|Publication number||US6538727 B2|
|Application number||US 09/836,820|
|Publication date||Mar 25, 2003|
|Filing date||Apr 17, 2001|
|Priority date||Apr 17, 2000|
|Also published as||US20010035950|
|Publication number||09836820, 836820, US 6538727 B2, US 6538727B2, US-B2-6538727, US6538727 B2, US6538727B2|
|Inventors||Paul H. Nicholas|
|Original Assignee||Paul H. Nicholas|
|Export Citation||BiBTeX, EndNote, RefMan|
|Patent Citations (5), Referenced by (4), Classifications (5), Legal Events (5)|
|External Links: USPTO, USPTO Assignment, Espacenet|
This is a nonprovisional application of provisional patent application Serial No. 60/197,898 filed Apr. 17, 2000.
This invention is a device to be used for determining whether a beverage is of the artificially sweetened “diet” variety or the sugar sweetened variety. This is useful for beverages, such as carbonated soft drinks, which are sold in both varieties, the two being almost identical in taste and appearance. Many people, such as diabetics or calorie-conscious dieters, could benefit from a simple, reliable means of differentiating between the two varieties.
This invention uses the index of refraction of the beverage to determine whether the beverage contains sugar. As the concentration of sugar in a beverage is increased, the index of retraction of the beverage increases as well. Because artificial sweeteners are only used in minute quantities in diet soft drinks, the refractive index of diet drinks is essentially the same as that of pure water. A typical sugar sweetened soft drink, on the other hand, contains enough sugar to make its refractive index considerably higher than that of its artificially sweetened counterpart.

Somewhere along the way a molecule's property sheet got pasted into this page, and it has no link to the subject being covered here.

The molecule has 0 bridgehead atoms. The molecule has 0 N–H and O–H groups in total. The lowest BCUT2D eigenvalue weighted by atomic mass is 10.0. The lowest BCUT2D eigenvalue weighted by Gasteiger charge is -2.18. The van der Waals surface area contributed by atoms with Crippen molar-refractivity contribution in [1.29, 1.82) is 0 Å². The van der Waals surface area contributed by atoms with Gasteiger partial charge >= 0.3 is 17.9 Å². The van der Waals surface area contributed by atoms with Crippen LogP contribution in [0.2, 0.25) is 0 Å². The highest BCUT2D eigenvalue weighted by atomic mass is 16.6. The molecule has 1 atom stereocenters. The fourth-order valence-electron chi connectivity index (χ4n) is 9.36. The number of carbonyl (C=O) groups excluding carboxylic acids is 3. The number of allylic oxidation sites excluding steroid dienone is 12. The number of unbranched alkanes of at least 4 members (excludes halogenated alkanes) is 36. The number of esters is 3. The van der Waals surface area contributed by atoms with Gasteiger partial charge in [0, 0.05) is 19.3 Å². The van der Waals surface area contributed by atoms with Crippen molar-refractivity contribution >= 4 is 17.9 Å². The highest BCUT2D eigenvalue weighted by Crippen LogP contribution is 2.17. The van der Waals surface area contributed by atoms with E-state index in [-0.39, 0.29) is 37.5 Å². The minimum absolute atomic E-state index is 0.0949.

The sugar sweetened versions of most soft drinks contain about 12% sugar by weight as they come from the bottle and may vary as low as 6% sugar after dilution by melted ice.
The device consists of a probe which is dipped into the beverage to be tested, together with electronic circuitry which determines the type of beverage being tested. The device turns on an indicator light to display the result of the test. The invention has advantages over devices such as that described in U.S. Pat. No. 5,859,696, “Refractometer for distinguishing sugar-sweetened beverages from artificially-sweetened ones”, which require enough ambient light for the user to be able to see light passing through the liquid. This invention is easier to use because the user only needs to dip the probe in the beverage and press a button to perform a test. The test is also more discreet because the user does not need to raise the device to his eye. This invention has an advantage over chemical test strips which can only be used once and which have a limited shelf life. The device is only intended to indicate whether a beverage is of the diet or sugar-sweetened variety, rather than producing a high accuracy measurement of refractive index. Thus it can be simpler, more compact and more economical than devices which produce high accuracy measurements.
This device could be useful to those people who wish to avoid sugar because of diabetes, dental problems or weight control concerns. People with phenylketonuria (PKU) must avoid aspartame, a common artificial sweetener. Some people experience nervous system problems when they drink beverages containing aspartame and may wish to avoid diet soft drinks. Many people are wary of any possible long term health effects of consuming artificial sweeteners and want to avoid them to reduce their possible risk of cancer or other illnesses.
FIG. 1 is a plan view of the device for distinguishing sugar sweetened beverages of the present invention.
FIG. 2 is a front view of the device of FIG. 1 shown being held over a container of a beverage.
FIG. 3 is a cut-away view showing the internal elements of the device of FIG. 1.